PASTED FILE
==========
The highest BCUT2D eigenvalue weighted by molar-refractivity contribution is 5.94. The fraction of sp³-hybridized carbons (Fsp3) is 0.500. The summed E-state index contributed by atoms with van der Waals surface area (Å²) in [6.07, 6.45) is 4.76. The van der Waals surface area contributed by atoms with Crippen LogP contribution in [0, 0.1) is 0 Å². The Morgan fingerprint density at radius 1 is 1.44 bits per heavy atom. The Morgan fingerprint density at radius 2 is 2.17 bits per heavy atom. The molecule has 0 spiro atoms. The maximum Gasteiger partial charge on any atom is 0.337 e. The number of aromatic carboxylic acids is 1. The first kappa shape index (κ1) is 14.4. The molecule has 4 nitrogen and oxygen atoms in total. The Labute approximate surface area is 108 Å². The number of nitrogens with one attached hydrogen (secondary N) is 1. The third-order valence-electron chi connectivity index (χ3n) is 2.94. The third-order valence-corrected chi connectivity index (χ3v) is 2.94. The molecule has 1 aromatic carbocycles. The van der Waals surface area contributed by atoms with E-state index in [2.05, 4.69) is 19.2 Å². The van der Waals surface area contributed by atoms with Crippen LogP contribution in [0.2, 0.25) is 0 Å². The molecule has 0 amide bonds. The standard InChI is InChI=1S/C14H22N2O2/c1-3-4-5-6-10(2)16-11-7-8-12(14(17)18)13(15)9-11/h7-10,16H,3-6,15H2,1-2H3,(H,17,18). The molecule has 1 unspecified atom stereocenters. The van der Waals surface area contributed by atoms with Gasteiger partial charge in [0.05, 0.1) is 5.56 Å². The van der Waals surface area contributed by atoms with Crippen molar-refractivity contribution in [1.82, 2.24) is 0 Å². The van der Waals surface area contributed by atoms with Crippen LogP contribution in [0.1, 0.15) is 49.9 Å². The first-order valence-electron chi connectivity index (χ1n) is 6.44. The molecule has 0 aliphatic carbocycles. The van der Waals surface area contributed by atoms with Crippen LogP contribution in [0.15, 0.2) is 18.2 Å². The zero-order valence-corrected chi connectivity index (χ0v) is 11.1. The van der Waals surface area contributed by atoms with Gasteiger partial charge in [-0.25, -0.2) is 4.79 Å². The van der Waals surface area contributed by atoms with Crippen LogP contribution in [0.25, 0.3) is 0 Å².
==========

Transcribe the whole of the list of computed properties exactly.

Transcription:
The highest BCUT2D eigenvalue weighted by molar-refractivity contribution is 5.94. The fraction of sp³-hybridized carbons (Fsp3) is 0.500. The summed E-state index contributed by atoms with van der Waals surface area (Å²) in [6.07, 6.45) is 4.76. The van der Waals surface area contributed by atoms with Crippen LogP contribution in [0, 0.1) is 0 Å². The Morgan fingerprint density at radius 1 is 1.44 bits per heavy atom. The Morgan fingerprint density at radius 2 is 2.17 bits per heavy atom. The molecule has 0 spiro atoms. The maximum Gasteiger partial charge on any atom is 0.337 e. The number of aromatic carboxylic acids is 1. The first kappa shape index (κ1) is 14.4. The molecule has 4 nitrogen and oxygen atoms in total. The Labute approximate surface area is 108 Å². The number of nitrogens with one attached hydrogen (secondary N) is 1. The third-order valence-electron chi connectivity index (χ3n) is 2.94. The third-order valence-corrected chi connectivity index (χ3v) is 2.94. The molecule has 1 aromatic carbocycles. The van der Waals surface area contributed by atoms with E-state index in [2.05, 4.69) is 19.2 Å². The van der Waals surface area contributed by atoms with Crippen LogP contribution in [0.2, 0.25) is 0 Å². The molecule has 0 amide bonds. The standard InChI is InChI=1S/C14H22N2O2/c1-3-4-5-6-10(2)16-11-7-8-12(14(17)18)13(15)9-11/h7-10,16H,3-6,15H2,1-2H3,(H,17,18). The molecule has 1 unspecified atom stereocenters. The van der Waals surface area contributed by atoms with Gasteiger partial charge in [0.05, 0.1) is 5.56 Å². The van der Waals surface area contributed by atoms with Crippen molar-refractivity contribution in [1.82, 2.24) is 0 Å². The van der Waals surface area contributed by atoms with Crippen LogP contribution in [0.1, 0.15) is 49.9 Å². The first-order valence-electron chi connectivity index (χ1n) is 6.44. The molecule has 0 aliphatic carbocycles. The van der Waals surface area contributed by atoms with Crippen LogP contribution in [0.15, 0.2) is 18.2 Å². The zero-order valence-corrected chi connectivity index (χ0v) is 11.1. The van der Waals surface area contributed by atoms with Gasteiger partial charge in [-0.25, -0.2) is 4.79 Å². The van der Waals surface area contributed by atoms with Crippen LogP contribution in [0.25, 0.3) is 0 Å².